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Phil
Phil, Shop owner
Category: Appliance
Satisfied Customers: 5669
Experience:  Degree, Mech. engr. shop owner. 51 years experience
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I have a 8000 gal tank for water storage that I use for my

Customer Question

I have a 8000 gal tank for water storage that I use for my vineyard. It is fed by well water. My pump on the well produces 35gal/min. The tank has a shut off valve that works like a toilet valve to fill the tank as needed. The valve is not working reliably (Jobe valve systems {Topaz Differential} www.jobevalves.com). The rep indicated that small debris is getting into the system and causing it to stick. He recommended filtering the water before it gets to the valve. My question is....... If I install a 2 stage filtering system (140 mesh + a 280 mesh) will it create too much back pressure on my well pump and cause it to burn out prematurely? What type of filter system do you recommend?
Submitted: 1 year ago.
Category: Appliance
Expert:  Phil replied 1 year ago.
Welcome to Just Answer!

As we go along just keep pressing the 'continue' button until we succeed. There are no time limits here.


You do not need a 'filtering system' that could indeed clog up and slow the water flow, and cause the pump to run excessively. (it would not burn out the pump however, centrifugal pump motors *unload when the discharge is blocked)

A wye strainer would be your best (and most common option).. 80 or 100 mesh is way more than adequate for debris. Fit a wye strainer one size larger than the pipe so that you will have to clean the screen less often.

___________

That said, and going beyond the debris issue... there are calcification and mineral deposit issues that can cause these valves to stick, no filtration, no matter how good will prevent mineral deposit issues.

Do you see mineral scale deposits in the valve?

Let me know, we can go from there as needed, there are other types of valves that are less vulnerable to mineral deposit issues.

There is no time limit here, as long as you keep rating my answers positively I will keep the question open.

Phil
Phil, Shop owner
Category: Appliance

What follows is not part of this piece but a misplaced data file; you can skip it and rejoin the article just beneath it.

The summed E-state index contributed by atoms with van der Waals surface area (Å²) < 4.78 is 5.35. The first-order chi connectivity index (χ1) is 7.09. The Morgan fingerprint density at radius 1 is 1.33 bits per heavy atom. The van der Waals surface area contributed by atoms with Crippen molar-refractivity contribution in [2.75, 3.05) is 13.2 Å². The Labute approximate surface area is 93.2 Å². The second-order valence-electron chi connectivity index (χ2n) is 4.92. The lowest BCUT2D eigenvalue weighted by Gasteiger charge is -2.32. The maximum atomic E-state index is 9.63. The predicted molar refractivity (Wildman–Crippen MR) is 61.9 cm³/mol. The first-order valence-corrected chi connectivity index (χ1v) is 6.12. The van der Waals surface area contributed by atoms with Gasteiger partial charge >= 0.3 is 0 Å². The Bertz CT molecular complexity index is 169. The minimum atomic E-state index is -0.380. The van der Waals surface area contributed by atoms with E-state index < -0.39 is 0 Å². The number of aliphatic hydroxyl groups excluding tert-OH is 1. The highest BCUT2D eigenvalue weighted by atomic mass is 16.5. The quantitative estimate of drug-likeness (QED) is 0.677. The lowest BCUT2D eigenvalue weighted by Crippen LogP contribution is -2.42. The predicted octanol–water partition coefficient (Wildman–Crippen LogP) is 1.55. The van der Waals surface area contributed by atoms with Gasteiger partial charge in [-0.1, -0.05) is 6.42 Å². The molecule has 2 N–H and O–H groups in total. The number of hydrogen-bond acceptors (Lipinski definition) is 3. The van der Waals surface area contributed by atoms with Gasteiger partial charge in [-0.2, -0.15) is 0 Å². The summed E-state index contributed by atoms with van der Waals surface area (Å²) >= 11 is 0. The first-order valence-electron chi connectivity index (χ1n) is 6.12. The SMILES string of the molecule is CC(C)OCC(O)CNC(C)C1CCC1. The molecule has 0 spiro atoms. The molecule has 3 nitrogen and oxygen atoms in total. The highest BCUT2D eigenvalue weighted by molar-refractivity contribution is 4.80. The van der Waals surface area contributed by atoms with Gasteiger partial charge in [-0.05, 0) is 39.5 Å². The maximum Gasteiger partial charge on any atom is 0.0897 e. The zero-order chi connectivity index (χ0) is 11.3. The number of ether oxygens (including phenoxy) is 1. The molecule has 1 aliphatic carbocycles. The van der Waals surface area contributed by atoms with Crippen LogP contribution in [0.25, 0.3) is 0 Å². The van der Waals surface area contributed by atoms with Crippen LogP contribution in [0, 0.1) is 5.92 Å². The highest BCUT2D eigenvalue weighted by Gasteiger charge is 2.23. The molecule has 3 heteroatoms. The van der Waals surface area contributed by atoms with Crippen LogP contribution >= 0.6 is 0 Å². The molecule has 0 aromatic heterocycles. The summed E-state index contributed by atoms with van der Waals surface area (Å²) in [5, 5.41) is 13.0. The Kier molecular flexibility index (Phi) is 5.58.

Satisfied Customers: 5669
Experience: Degree, Mech. engr. shop owner. 51 years experience
Phil and 2 other Appliance Specialists are ready to help you
Customer: replied 1 year ago.

Thanks. There is a red deposit on everything. It may be iron oxide or clay. The well is in granite down 400 feet. The top soil is clay loam.


What do you recommend?


 

Expert:  Phil replied 1 year ago.
Hello again,

If the red is iron oxide (rust), and with clay mixed in and if it is building up on the valve parts then the particles are very small, it is not 'debris'... ultra fine water filtration might work, but could end up being a constant maintenance expense.

The least expensive approach would be to switch to an industrial plastic valve.... that will not tend to accumulate the rust or clay particles to the degree that a brass valve does.

By going to a much larger capacity valve you get larger clearances between the parts that will also make the valve less sensitive to any mineral or clay deposit build ups.

CLICK HERE TO SEE THE VALVE


Let me know what you think. we can go from there. Thanks for the excellent rating.!

Phil
Customer: replied 1 year ago.

The parts are plastic except for one. you can check out the valve at


 


http://www.jobevalves.com/topaz-differential.html


 


I did check out the valve you suggested, but I can not find out how much travel the control arm can travel before it signals the valve to open and refill the tank.

Expert:  Phil replied 1 year ago.

Hello again, any of these types of float valves begin opening as soon as the float ball moves the float arm down more than a degree or two, then the water pressure pushes the piston inside open and water begins to flow.

when the float rises, it takes the float arm up and still does not stop the flow since pump pressure is enough to force the valve open... so the water level rises until there is enough pressure from the float arm to force the valve to seat against the pressure from the pump.



The smaller the float valve, the smaller diameter the piston is, and the more likely it is to stick closed because the pump cannot put enough pressure on the piston to open it if there is any debris inside the valve.

The valve I referenced is designed for very heavy flows, and will likely have a larger piston than the valve you have and will be subject to much more pump pressure (pounds per square in rises stays the same, but net *force against the valve sea increases as the surface square inches increases)....so that when the float arm goes down the valve opens easier.

If your valve is too small in relation to the pump discharge pressure then the pump will have a hard time forcing the valve open... that will be especially true if the pump is near the bottom of your tank and the float valve is near the top

 

If you can tell me how tall the tank is and put a gage on the discharge line of the pump we can tell more about what is happening... we may want to fit an even larger float valve if the pump pressure is borderline.

I can stay with you on this with no time limit. Let me know what you think, we can go from there.

Phil.

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